With those who lack an average finger spread, finding the best guitar for small hands is often critical for true playing enjoyment. It may also be necessary when forming better finger positioning on many chords. Musicians come in all sizes, and finding your optimal instrument can be difficult.
This article’s research will provide you with useful information you can use to make your shopping experience go smoothly.
Our research indicates that those products found in the table offer easier play with smaller hands. Each one is further reviewed, providing their key features that are discussed in more detail below. This actionable information will match your next purchase with your playing ability and needs.
What Should You Look for When Buying a guitar for small hands?
So, what actually makes a good small hands guitar? There is more than one thing you’ll consider when looking at potential instruments.
First off, you must think about what type of product you will be using. Do you prefer acoustic or electrical sounds? Will a classical-style be necessary? Are you into bass playing? Figuring this out can get you started in the right direction.
One of the major concerns users with shorter digits or spreads have is the neck size and width. Matching your hands with product neck designs provides comfort and chord accessibility. Body shapes and sizes should also be considered.
Even your length of scales plays into proper selections.
Let’s take a look at the common features of a small guitar
Type of guitar
Best electric guitar for small hands: In the decades since these devices have been massed produced in the market, electrics have come in builds that offer access for musicians with smaller statures.
- Body thickness shouldn’t be an issue, but potential playing device shapes must provide you proper finger access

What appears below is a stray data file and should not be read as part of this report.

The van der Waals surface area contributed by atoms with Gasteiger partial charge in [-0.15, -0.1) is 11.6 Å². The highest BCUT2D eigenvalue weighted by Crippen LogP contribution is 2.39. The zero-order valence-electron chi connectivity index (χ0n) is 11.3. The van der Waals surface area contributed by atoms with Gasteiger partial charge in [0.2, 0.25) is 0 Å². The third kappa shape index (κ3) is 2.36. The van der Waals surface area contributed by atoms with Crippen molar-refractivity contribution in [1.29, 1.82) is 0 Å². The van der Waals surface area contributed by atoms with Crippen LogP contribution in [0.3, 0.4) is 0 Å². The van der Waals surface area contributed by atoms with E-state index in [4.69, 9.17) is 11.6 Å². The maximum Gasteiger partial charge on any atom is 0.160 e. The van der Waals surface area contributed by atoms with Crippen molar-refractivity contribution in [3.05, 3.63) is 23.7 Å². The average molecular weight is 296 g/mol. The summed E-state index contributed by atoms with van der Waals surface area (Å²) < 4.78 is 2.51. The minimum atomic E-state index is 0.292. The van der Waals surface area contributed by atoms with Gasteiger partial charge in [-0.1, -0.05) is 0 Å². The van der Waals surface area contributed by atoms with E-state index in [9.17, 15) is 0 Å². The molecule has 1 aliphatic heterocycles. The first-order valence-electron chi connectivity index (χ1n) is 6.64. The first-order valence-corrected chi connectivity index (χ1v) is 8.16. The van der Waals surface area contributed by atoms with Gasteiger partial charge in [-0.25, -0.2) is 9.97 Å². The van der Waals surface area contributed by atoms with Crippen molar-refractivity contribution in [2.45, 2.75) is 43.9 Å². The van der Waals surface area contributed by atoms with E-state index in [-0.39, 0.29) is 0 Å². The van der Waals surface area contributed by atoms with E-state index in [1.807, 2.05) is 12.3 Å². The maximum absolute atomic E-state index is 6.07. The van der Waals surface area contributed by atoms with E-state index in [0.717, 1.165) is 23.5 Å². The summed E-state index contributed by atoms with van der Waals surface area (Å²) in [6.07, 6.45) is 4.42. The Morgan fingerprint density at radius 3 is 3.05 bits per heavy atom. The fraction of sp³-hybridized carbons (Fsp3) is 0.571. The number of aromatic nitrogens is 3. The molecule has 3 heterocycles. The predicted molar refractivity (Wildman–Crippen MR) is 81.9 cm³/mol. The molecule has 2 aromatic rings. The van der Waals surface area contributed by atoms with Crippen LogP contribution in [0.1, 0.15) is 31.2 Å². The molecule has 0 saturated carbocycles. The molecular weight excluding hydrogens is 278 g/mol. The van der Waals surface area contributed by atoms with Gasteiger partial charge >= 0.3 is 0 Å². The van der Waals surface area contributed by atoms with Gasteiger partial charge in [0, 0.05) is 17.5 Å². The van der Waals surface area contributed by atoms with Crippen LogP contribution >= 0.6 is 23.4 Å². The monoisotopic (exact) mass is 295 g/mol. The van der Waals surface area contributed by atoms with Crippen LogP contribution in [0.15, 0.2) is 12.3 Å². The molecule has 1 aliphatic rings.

- Its neck needs to be shorter and thinner then those found on many standard electric builds
Best acoustic guitar for small hands: If you have been shopping, you will have noticed that acoustic instruments have larger body sizes than those used for electric instruments. This is because electrical designs do not require hollow bodies to generate sounds.
- A body design with a smaller “parlor” shape should be sought out. Avoid “dreadnought” and “Jumbo” sizes
- Avoid thicker necks, like those found on classical instruments
Best bass guitar for small hands: Bass equipment does offer body designs found on six or twelve string instruments. Major differences are often located in their length of the neck on an acoustic or electric bass product’s build.
- Shop for a bass that uses a shorter neck design for easier finger spread
- Another thing you’ll look at will be smaller fret sizes that prevent over-stretching
Classical guitar small hands: These designs are often more compact than standard acoustics, which will favor smaller fingers and spreads, to begin with. Your major concern for this type of item will be their neck designs.
- Classical instruments often have a wider neck. When shopping, locate a product that use as thin of a neck as possible so that you can position your fingers without over stretching them when forming chords
Thin neck guitar: Full-sized instruments may provide you with a neck that is too wide to play comfortably. Electric models often have thinner necks, to begin with, making these preferable for many musicians who struggle with smaller digits or hands.
- Thinner builds will present a thinner fretboard that will make structuring chords easier for you
- They will allow you to position your fingertips properly so that sounds are clear
- It can also help when preventing hand fatigue, allowing you to play longer without needing to take breaks
Thinner builds are also a plus when playing faster, something that many shredders appreciate.
Narrow neck guitar: Narrow designs also condense the frets into a smaller area. More condensed fretboards allow users with smaller hands to play comfortably.
- A narrow neck provides a more natural feel for smaller digits allowing you to play with fewer errors
- These layouts also allow teens and smaller women to concentrate less on their fingers and more on the music they are playing
- Condensed layouts make it easier for smaller users to move up and down the neck as they play
Slim neck guitar: Musicians with smaller digits also have shorter finger spreads as well as palm sizes. A design that is more narrow allows them to reach around the back of the neck without shortening their finger reach.
This can be an important consideration when shopping for an instrument for children and young teenagers. By creating a thinner neck, manufacturers allow younger players to reach the strings in the middle of the fretboard much easier.
This design may provide users with better contact with thicker strings, like those found on bass guitars.
Guitar body size
Before shopping for a small size guitar you need to consider its body is shaped like it is. This is especially true for acoustic models.